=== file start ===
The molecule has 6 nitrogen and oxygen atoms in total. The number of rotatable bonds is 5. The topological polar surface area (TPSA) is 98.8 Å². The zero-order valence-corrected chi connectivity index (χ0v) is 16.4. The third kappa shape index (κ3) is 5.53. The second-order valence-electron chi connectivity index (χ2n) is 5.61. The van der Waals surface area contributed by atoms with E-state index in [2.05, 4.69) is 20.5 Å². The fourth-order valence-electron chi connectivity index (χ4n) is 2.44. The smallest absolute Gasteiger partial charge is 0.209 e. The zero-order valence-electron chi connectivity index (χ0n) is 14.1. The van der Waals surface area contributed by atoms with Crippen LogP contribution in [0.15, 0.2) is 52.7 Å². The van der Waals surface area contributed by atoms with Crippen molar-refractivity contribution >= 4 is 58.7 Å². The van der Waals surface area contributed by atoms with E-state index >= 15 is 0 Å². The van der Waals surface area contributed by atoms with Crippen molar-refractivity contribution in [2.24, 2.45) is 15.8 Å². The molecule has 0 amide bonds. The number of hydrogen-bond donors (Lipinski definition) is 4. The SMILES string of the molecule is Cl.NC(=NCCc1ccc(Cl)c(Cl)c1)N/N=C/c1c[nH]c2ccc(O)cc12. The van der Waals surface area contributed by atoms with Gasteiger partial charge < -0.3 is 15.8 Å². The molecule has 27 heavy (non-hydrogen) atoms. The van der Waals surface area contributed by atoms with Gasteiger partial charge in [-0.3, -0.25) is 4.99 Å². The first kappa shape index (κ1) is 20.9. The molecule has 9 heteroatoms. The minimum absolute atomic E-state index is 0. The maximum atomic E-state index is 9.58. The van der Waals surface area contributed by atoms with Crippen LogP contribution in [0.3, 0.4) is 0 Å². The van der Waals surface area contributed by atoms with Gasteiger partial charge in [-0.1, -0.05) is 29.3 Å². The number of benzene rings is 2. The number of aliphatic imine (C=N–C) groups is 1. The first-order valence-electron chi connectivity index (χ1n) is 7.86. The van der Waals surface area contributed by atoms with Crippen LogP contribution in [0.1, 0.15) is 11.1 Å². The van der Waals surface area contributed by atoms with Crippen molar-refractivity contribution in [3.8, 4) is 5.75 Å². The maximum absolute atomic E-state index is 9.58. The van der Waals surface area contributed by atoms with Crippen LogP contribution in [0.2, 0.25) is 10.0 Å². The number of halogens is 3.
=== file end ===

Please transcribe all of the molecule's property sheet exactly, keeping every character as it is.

The molecule has 6 nitrogen and oxygen atoms in total. The number of rotatable bonds is 5. The topological polar surface area (TPSA) is 98.8 Å². The zero-order valence-corrected chi connectivity index (χ0v) is 16.4. The third kappa shape index (κ3) is 5.53. The second-order valence-electron chi connectivity index (χ2n) is 5.61. The van der Waals surface area contributed by atoms with E-state index in [2.05, 4.69) is 20.5 Å². The fourth-order valence-electron chi connectivity index (χ4n) is 2.44. The smallest absolute Gasteiger partial charge is 0.209 e. The zero-order valence-electron chi connectivity index (χ0n) is 14.1. The van der Waals surface area contributed by atoms with Crippen LogP contribution in [0.15, 0.2) is 52.7 Å². The van der Waals surface area contributed by atoms with Crippen molar-refractivity contribution >= 4 is 58.7 Å². The van der Waals surface area contributed by atoms with E-state index >= 15 is 0 Å². The van der Waals surface area contributed by atoms with Crippen molar-refractivity contribution in [2.24, 2.45) is 15.8 Å². The molecule has 0 amide bonds. The number of hydrogen-bond donors (Lipinski definition) is 4. The SMILES string of the molecule is Cl.NC(=NCCc1ccc(Cl)c(Cl)c1)N/N=C/c1c[nH]c2ccc(O)cc12. The van der Waals surface area contributed by atoms with Gasteiger partial charge < -0.3 is 15.8 Å². The molecule has 27 heavy (non-hydrogen) atoms. The van der Waals surface area contributed by atoms with Gasteiger partial charge in [-0.3, -0.25) is 4.99 Å². The first kappa shape index (κ1) is 20.9. The molecule has 9 heteroatoms. The minimum absolute atomic E-state index is 0. The maximum atomic E-state index is 9.58. The van der Waals surface area contributed by atoms with Crippen LogP contribution in [0.3, 0.4) is 0 Å². The van der Waals surface area contributed by atoms with Gasteiger partial charge in [-0.1, -0.05) is 29.3 Å². The number of benzene rings is 2. The number of aliphatic imine (C=N–C) groups is 1. The first-order valence-electron chi connectivity index (χ1n) is 7.86. The van der Waals surface area contributed by atoms with Crippen LogP contribution in [0.1, 0.15) is 11.1 Å². The van der Waals surface area contributed by atoms with Crippen molar-refractivity contribution in [3.8, 4) is 5.75 Å². The maximum absolute atomic E-state index is 9.58. The van der Waals surface area contributed by atoms with Crippen LogP contribution in [0.2, 0.25) is 10.0 Å². The number of halogens is 3.